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Looks Like There's An Agreement To Fix A Broken Sewer In Green Township

muddy creek
Courtesy of
Hamilton County

After years of arguments that intensified in the last few months, Hamilton County and Cincinnati officials may have a tentative agreement to replace a failing sewer line in Green Township.

The Metropolitan Sewer District's (MSD) Upper Muddy Creek interceptor is old and located in the creek. The pipe has several breaches, and that allows untreated wastewater to flow into Muddy Creek on dry days. The problem becomes even worse during heavy rain events. MSD has said this allows 313 million gallons of untreated sewage to flow into the creek annually. People have even shared pictures on social media of toilet paper hanging in nearby trees.

The county commission could approve a plan for the replacement project Thursday.

"This is a compromise document," said County Commission President Denise Driehaus. "There is just a little bit of tension. However, I am anxious to move forward."

Cincinnati Council Member Greg Landsman has been pushing the project for months. He said it's a win for the environment and those who live along Muddy Creek especially children.

"We have to get that degraded sewer pipe out of the creek and replace it. Now MSD can do just that," Landsman said. "I'm grateful that everyone kept working through this, and with our residents, and that we finally have an agreement to get this done." 

The city and county had been arguing about whether the pipe needs to be replaced or could instead be repaired; the size of the replacement pipe; and whether fixing the upper portion of the interceptor will cause overflow and flooding issues downstream in Muddy Creek and in Sayler Park.

The last part of downstream overflows was the final hurdle to be cleared in recent weeks.

City modeling from 2018 suggested there could be some overflows at four manholes during a wet weather event. But now the city has updated modeling that shows those overflows can be eliminated. MSD said that is possible because of other improvements in the sewer system including diverting flows to other parts of the system that can handle it in wet weather.

The county's MSD monitoring team, and hired outside consultants, had been questioning how that was possible.

The county is accepting MSD's modeling. But Assistant County Administrator Holly Christmann said the resolution approving the project will have some "protection and comfort" built in.

"It does rely on our operators (the city) assurances, it does rely on their professional judgement, and their modeling which we have historically had concerns with," Christmann said. "However, we do put in there as I had mentioned the requirement that MSD have a contingency plan if things change with the modeling or during the construction of the project."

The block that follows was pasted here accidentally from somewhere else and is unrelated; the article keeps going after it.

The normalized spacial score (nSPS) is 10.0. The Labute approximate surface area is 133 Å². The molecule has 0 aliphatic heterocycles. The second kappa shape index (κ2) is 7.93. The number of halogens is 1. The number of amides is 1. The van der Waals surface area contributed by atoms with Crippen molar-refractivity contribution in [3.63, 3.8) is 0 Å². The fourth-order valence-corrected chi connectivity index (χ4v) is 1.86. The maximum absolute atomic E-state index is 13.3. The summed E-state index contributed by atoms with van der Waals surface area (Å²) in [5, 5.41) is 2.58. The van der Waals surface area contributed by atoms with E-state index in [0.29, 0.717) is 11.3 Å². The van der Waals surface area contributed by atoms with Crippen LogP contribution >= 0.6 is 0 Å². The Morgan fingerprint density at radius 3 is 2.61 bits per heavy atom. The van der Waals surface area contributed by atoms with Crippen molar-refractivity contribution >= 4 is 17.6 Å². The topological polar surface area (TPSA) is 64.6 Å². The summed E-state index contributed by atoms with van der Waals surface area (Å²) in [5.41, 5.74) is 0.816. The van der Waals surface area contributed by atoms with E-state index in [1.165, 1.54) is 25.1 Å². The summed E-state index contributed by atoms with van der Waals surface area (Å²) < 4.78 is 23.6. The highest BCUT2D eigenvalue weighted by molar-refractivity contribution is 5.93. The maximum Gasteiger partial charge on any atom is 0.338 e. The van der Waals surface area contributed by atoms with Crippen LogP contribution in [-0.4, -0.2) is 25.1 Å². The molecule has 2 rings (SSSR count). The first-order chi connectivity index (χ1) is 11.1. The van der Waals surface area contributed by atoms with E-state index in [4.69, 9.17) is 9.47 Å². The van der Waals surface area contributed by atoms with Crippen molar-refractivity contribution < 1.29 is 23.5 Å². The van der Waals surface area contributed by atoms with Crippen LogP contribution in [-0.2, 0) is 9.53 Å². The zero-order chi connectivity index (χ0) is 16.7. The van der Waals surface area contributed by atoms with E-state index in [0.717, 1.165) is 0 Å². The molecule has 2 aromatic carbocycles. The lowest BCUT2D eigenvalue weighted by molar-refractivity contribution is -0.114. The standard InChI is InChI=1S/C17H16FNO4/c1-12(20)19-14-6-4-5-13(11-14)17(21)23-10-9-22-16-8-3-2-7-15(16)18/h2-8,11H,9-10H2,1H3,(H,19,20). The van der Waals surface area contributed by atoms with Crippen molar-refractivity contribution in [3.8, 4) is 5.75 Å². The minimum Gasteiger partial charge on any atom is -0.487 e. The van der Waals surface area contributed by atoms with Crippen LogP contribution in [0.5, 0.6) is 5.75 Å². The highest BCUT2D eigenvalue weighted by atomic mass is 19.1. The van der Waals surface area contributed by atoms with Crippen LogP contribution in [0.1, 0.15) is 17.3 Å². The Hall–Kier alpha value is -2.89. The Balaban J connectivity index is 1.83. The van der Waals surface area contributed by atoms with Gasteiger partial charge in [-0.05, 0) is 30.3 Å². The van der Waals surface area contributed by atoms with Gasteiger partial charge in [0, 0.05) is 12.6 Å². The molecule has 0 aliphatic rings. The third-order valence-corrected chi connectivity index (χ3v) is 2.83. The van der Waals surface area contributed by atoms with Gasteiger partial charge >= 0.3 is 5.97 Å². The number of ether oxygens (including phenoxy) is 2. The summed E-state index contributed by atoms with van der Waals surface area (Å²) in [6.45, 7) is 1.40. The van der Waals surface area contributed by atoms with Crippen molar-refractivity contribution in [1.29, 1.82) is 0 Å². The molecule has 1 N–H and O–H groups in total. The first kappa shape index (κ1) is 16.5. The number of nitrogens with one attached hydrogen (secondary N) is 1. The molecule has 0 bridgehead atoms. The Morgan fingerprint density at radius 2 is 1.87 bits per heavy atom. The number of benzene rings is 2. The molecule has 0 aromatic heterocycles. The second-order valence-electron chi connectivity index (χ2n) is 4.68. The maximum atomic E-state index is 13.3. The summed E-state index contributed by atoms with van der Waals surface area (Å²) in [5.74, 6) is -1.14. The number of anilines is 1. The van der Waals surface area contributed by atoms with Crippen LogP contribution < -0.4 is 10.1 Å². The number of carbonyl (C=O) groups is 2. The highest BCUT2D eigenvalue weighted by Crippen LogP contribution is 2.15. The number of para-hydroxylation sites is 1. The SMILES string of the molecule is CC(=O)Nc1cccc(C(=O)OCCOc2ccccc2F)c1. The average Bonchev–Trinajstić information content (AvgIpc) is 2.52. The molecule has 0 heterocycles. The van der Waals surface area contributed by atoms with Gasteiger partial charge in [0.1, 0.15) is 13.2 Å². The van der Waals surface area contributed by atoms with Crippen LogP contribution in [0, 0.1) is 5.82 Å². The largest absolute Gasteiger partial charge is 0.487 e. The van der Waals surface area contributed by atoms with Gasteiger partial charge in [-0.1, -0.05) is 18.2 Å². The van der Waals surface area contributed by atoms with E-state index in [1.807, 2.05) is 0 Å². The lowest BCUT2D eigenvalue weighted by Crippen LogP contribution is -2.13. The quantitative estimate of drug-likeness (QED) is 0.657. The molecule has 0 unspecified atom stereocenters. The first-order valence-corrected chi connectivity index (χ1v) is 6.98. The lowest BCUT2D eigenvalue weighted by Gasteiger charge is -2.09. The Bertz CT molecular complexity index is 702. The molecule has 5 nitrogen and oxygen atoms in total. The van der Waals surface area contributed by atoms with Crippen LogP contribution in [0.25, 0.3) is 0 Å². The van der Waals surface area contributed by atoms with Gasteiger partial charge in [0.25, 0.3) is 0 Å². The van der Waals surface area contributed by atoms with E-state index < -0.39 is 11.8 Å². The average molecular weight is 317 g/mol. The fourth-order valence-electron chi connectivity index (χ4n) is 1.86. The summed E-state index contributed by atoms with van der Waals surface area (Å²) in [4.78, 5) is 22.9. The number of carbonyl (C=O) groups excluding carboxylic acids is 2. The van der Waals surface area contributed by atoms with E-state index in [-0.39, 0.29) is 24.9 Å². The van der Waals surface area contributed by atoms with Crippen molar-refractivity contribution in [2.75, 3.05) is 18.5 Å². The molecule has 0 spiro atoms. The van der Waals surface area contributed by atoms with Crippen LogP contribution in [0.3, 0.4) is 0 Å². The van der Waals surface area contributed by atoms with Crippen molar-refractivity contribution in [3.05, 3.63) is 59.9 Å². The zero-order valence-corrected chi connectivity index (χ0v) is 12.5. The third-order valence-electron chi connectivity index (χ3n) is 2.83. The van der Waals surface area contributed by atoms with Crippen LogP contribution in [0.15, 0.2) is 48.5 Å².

The project to fix the Upper Muddy Creek interceptor was a required project under a federal consent decree to stop untreated wastewater from flowing into local streams.  The work was supposed to have been completed by Dec. 31, 2019. It hasn't happened yet, but the city and county could face fines for missing that deadline.

The Muddy Creek issue is one of many contentious issues involving MSD.  The county owns the sewer district, and the commissioner set the budget for the agency.  The city operates the utility and claims ownership of the assets that is brought to the district when it was established in 1968.

That 50-year agreement expired in 2018, but a federal judge has ordered  it remain in place until a replacement arrangement is agreed to.  But so far that has not happened, and both sides have continued arguing.

Last month, Federal Judge Michael Barrett slapped both the county and the city on the hand for the ongoing feud about MSD, and who's in charge and who makes the decisions.

"If the parties are not able to stop the finger pointing and begin to work collaboratively, the court will be forced to implement more draconian measures consistent with this court's power to enforce the consent decree," Barrett wrote in his opinion and order.

Many Phase One consent decree projects were completed in 2018 and 2019, but more work is needed to reduce sewer overflows during heavy rain events.

The two sides have not been able to agree on what projects should be included in the second phase of the plan, or how long that part of the plan to should last.

Jay Hanselman brings more than 10 years experience as a news anchor and reporter to 91.7 WVXU. He came to WVXU from WNKU, where he hosted the local broadcast of All Things Considered. Hanselman has been recognized for his reporting by the Kentucky AP Broadcasters Association, the Ohio Society of Professional Journalists, and the Ohio AP Broadcasters.